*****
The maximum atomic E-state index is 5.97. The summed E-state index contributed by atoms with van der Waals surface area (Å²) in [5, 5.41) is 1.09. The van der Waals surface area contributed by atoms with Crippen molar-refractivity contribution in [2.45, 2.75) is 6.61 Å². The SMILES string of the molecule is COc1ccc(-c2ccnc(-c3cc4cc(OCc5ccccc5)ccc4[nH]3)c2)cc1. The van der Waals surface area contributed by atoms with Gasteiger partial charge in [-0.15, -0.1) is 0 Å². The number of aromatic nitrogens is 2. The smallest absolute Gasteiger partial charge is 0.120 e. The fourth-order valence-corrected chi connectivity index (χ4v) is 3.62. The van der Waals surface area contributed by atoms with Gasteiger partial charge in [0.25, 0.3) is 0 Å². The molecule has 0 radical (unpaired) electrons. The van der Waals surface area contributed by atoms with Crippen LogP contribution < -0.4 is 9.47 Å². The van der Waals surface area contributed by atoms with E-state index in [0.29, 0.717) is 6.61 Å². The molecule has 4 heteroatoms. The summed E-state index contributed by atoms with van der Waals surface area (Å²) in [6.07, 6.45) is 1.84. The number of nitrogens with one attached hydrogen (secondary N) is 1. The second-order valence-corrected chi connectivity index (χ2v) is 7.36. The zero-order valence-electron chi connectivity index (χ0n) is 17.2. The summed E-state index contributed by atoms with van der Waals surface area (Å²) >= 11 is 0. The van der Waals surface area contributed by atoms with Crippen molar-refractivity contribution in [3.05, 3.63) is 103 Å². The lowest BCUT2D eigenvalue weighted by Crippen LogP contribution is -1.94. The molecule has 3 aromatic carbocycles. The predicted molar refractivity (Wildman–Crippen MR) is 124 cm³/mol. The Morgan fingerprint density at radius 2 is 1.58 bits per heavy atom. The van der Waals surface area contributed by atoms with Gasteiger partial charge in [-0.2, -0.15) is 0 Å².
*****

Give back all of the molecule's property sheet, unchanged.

The maximum atomic E-state index is 5.97. The summed E-state index contributed by atoms with van der Waals surface area (Å²) in [5, 5.41) is 1.09. The van der Waals surface area contributed by atoms with Crippen molar-refractivity contribution in [2.45, 2.75) is 6.61 Å². The SMILES string of the molecule is COc1ccc(-c2ccnc(-c3cc4cc(OCc5ccccc5)ccc4[nH]3)c2)cc1. The van der Waals surface area contributed by atoms with Gasteiger partial charge in [-0.15, -0.1) is 0 Å². The number of aromatic nitrogens is 2. The smallest absolute Gasteiger partial charge is 0.120 e. The fourth-order valence-corrected chi connectivity index (χ4v) is 3.62. The van der Waals surface area contributed by atoms with Gasteiger partial charge in [0.25, 0.3) is 0 Å². The molecule has 0 radical (unpaired) electrons. The van der Waals surface area contributed by atoms with Crippen LogP contribution < -0.4 is 9.47 Å². The van der Waals surface area contributed by atoms with E-state index in [0.29, 0.717) is 6.61 Å². The molecule has 4 heteroatoms. The summed E-state index contributed by atoms with van der Waals surface area (Å²) in [6.07, 6.45) is 1.84. The number of nitrogens with one attached hydrogen (secondary N) is 1. The second-order valence-corrected chi connectivity index (χ2v) is 7.36. The zero-order valence-electron chi connectivity index (χ0n) is 17.2. The summed E-state index contributed by atoms with van der Waals surface area (Å²) >= 11 is 0. The van der Waals surface area contributed by atoms with Crippen molar-refractivity contribution in [3.05, 3.63) is 103 Å². The lowest BCUT2D eigenvalue weighted by Crippen LogP contribution is -1.94. The molecule has 3 aromatic carbocycles. The predicted molar refractivity (Wildman–Crippen MR) is 124 cm³/mol. The Morgan fingerprint density at radius 2 is 1.58 bits per heavy atom. The van der Waals surface area contributed by atoms with Gasteiger partial charge in [-0.2, -0.15) is 0 Å².